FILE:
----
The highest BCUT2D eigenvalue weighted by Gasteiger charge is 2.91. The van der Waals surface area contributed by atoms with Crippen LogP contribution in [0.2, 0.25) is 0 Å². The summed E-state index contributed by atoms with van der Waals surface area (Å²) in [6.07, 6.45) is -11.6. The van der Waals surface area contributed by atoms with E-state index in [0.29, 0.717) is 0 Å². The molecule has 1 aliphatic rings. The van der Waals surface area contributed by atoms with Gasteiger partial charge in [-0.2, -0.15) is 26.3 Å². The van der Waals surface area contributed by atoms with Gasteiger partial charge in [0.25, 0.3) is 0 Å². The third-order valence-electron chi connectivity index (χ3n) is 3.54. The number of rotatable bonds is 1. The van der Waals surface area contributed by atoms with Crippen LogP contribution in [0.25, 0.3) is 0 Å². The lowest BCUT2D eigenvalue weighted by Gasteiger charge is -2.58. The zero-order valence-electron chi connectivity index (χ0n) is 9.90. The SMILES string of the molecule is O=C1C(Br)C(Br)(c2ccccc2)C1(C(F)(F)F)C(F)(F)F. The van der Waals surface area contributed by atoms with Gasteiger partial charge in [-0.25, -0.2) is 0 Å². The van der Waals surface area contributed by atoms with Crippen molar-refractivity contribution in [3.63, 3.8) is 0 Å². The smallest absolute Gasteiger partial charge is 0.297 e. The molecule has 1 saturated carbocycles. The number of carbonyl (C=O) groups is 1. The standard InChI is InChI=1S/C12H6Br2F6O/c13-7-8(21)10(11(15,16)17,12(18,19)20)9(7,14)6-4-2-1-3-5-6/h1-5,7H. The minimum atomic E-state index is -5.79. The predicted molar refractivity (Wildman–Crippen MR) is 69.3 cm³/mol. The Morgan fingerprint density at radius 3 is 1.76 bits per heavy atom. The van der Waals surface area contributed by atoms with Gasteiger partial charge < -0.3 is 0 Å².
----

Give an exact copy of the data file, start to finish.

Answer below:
The highest BCUT2D eigenvalue weighted by Gasteiger charge is 2.91. The van der Waals surface area contributed by atoms with Crippen LogP contribution in [0.2, 0.25) is 0 Å². The summed E-state index contributed by atoms with van der Waals surface area (Å²) in [6.07, 6.45) is -11.6. The van der Waals surface area contributed by atoms with E-state index in [0.29, 0.717) is 0 Å². The molecule has 1 aliphatic rings. The van der Waals surface area contributed by atoms with Gasteiger partial charge in [-0.2, -0.15) is 26.3 Å². The van der Waals surface area contributed by atoms with Gasteiger partial charge in [0.25, 0.3) is 0 Å². The third-order valence-electron chi connectivity index (χ3n) is 3.54. The number of rotatable bonds is 1. The van der Waals surface area contributed by atoms with Crippen LogP contribution in [0.25, 0.3) is 0 Å². The lowest BCUT2D eigenvalue weighted by Gasteiger charge is -2.58. The zero-order valence-electron chi connectivity index (χ0n) is 9.90. The SMILES string of the molecule is O=C1C(Br)C(Br)(c2ccccc2)C1(C(F)(F)F)C(F)(F)F. The van der Waals surface area contributed by atoms with Gasteiger partial charge in [-0.25, -0.2) is 0 Å². The van der Waals surface area contributed by atoms with Crippen molar-refractivity contribution in [3.63, 3.8) is 0 Å². The smallest absolute Gasteiger partial charge is 0.297 e. The molecule has 1 saturated carbocycles. The number of carbonyl (C=O) groups is 1. The standard InChI is InChI=1S/C12H6Br2F6O/c13-7-8(21)10(11(15,16)17,12(18,19)20)9(7,14)6-4-2-1-3-5-6/h1-5,7H. The minimum atomic E-state index is -5.79. The predicted molar refractivity (Wildman–Crippen MR) is 69.3 cm³/mol. The Morgan fingerprint density at radius 3 is 1.76 bits per heavy atom. The van der Waals surface area contributed by atoms with Gasteiger partial charge < -0.3 is 0 Å².